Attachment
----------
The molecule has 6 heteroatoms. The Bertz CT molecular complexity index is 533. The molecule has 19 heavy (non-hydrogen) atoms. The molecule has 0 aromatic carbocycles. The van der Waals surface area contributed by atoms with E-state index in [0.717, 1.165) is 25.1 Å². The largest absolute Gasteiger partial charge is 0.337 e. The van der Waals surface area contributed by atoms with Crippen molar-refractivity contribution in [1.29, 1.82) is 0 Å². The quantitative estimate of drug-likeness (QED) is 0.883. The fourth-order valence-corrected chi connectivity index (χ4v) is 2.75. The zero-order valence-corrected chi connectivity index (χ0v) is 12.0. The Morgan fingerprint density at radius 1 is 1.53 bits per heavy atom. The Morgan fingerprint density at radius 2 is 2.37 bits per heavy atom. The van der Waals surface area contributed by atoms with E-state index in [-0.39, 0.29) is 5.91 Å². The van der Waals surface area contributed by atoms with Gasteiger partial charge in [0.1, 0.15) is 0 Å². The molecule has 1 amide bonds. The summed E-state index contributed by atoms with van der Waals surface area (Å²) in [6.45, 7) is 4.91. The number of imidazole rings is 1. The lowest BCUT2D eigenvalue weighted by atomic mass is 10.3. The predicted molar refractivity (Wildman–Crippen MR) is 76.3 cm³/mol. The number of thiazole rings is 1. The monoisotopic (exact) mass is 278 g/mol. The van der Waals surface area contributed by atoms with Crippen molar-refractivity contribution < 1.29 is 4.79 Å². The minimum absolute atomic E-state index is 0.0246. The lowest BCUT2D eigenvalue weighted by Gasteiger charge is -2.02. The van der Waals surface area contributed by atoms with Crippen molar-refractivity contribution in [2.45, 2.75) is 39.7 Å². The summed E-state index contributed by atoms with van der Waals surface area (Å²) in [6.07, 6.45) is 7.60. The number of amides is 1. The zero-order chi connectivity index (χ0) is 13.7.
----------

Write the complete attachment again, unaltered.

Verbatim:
The molecule has 6 heteroatoms. The Bertz CT molecular complexity index is 533. The molecule has 19 heavy (non-hydrogen) atoms. The molecule has 0 aromatic carbocycles. The van der Waals surface area contributed by atoms with E-state index in [0.717, 1.165) is 25.1 Å². The largest absolute Gasteiger partial charge is 0.337 e. The van der Waals surface area contributed by atoms with Crippen molar-refractivity contribution in [1.29, 1.82) is 0 Å². The quantitative estimate of drug-likeness (QED) is 0.883. The fourth-order valence-corrected chi connectivity index (χ4v) is 2.75. The zero-order valence-corrected chi connectivity index (χ0v) is 12.0. The Morgan fingerprint density at radius 1 is 1.53 bits per heavy atom. The Morgan fingerprint density at radius 2 is 2.37 bits per heavy atom. The van der Waals surface area contributed by atoms with E-state index in [-0.39, 0.29) is 5.91 Å². The van der Waals surface area contributed by atoms with Gasteiger partial charge in [0.1, 0.15) is 0 Å². The molecule has 1 amide bonds. The summed E-state index contributed by atoms with van der Waals surface area (Å²) in [6.45, 7) is 4.91. The number of imidazole rings is 1. The lowest BCUT2D eigenvalue weighted by atomic mass is 10.3. The predicted molar refractivity (Wildman–Crippen MR) is 76.3 cm³/mol. The number of thiazole rings is 1. The monoisotopic (exact) mass is 278 g/mol. The van der Waals surface area contributed by atoms with Crippen molar-refractivity contribution < 1.29 is 4.79 Å². The minimum absolute atomic E-state index is 0.0246. The lowest BCUT2D eigenvalue weighted by Gasteiger charge is -2.02. The van der Waals surface area contributed by atoms with Crippen molar-refractivity contribution in [2.45, 2.75) is 39.7 Å². The summed E-state index contributed by atoms with van der Waals surface area (Å²) in [6.07, 6.45) is 7.60. The number of amides is 1. The zero-order chi connectivity index (χ0) is 13.7.